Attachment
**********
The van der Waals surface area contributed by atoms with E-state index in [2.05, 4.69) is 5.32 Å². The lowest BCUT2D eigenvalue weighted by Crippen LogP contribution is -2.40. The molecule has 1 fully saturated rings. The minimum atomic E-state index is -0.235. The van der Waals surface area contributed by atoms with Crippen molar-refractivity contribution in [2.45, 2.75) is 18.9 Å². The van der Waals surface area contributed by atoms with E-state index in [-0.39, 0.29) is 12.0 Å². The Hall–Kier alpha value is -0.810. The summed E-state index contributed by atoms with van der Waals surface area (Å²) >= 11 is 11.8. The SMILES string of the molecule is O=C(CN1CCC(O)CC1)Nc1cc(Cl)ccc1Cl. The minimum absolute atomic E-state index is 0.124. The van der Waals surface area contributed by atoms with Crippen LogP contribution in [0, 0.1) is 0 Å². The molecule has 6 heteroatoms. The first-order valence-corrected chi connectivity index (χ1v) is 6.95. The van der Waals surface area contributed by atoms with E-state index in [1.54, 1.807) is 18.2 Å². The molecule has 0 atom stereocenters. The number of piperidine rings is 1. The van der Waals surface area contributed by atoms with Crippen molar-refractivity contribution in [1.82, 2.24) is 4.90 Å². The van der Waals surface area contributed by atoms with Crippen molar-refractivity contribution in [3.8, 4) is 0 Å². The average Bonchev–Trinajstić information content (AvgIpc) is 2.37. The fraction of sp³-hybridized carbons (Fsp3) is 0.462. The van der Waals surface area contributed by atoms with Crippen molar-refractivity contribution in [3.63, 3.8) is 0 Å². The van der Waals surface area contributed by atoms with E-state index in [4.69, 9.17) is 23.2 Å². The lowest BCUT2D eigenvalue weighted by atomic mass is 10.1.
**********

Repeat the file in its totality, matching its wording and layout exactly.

The van der Waals surface area contributed by atoms with E-state index in [2.05, 4.69) is 5.32 Å². The lowest BCUT2D eigenvalue weighted by Crippen LogP contribution is -2.40. The molecule has 1 fully saturated rings. The minimum atomic E-state index is -0.235. The van der Waals surface area contributed by atoms with Crippen molar-refractivity contribution in [2.45, 2.75) is 18.9 Å². The van der Waals surface area contributed by atoms with E-state index in [-0.39, 0.29) is 12.0 Å². The Hall–Kier alpha value is -0.810. The summed E-state index contributed by atoms with van der Waals surface area (Å²) >= 11 is 11.8. The SMILES string of the molecule is O=C(CN1CCC(O)CC1)Nc1cc(Cl)ccc1Cl. The minimum absolute atomic E-state index is 0.124. The van der Waals surface area contributed by atoms with Crippen LogP contribution in [0, 0.1) is 0 Å². The molecule has 6 heteroatoms. The first-order valence-corrected chi connectivity index (χ1v) is 6.95. The van der Waals surface area contributed by atoms with E-state index in [1.54, 1.807) is 18.2 Å². The molecule has 0 atom stereocenters. The number of piperidine rings is 1. The van der Waals surface area contributed by atoms with Crippen molar-refractivity contribution in [1.82, 2.24) is 4.90 Å². The van der Waals surface area contributed by atoms with Crippen molar-refractivity contribution in [3.8, 4) is 0 Å². The average Bonchev–Trinajstić information content (AvgIpc) is 2.37. The fraction of sp³-hybridized carbons (Fsp3) is 0.462. The van der Waals surface area contributed by atoms with Crippen molar-refractivity contribution in [3.63, 3.8) is 0 Å². The van der Waals surface area contributed by atoms with E-state index in [4.69, 9.17) is 23.2 Å². The lowest BCUT2D eigenvalue weighted by atomic mass is 10.1.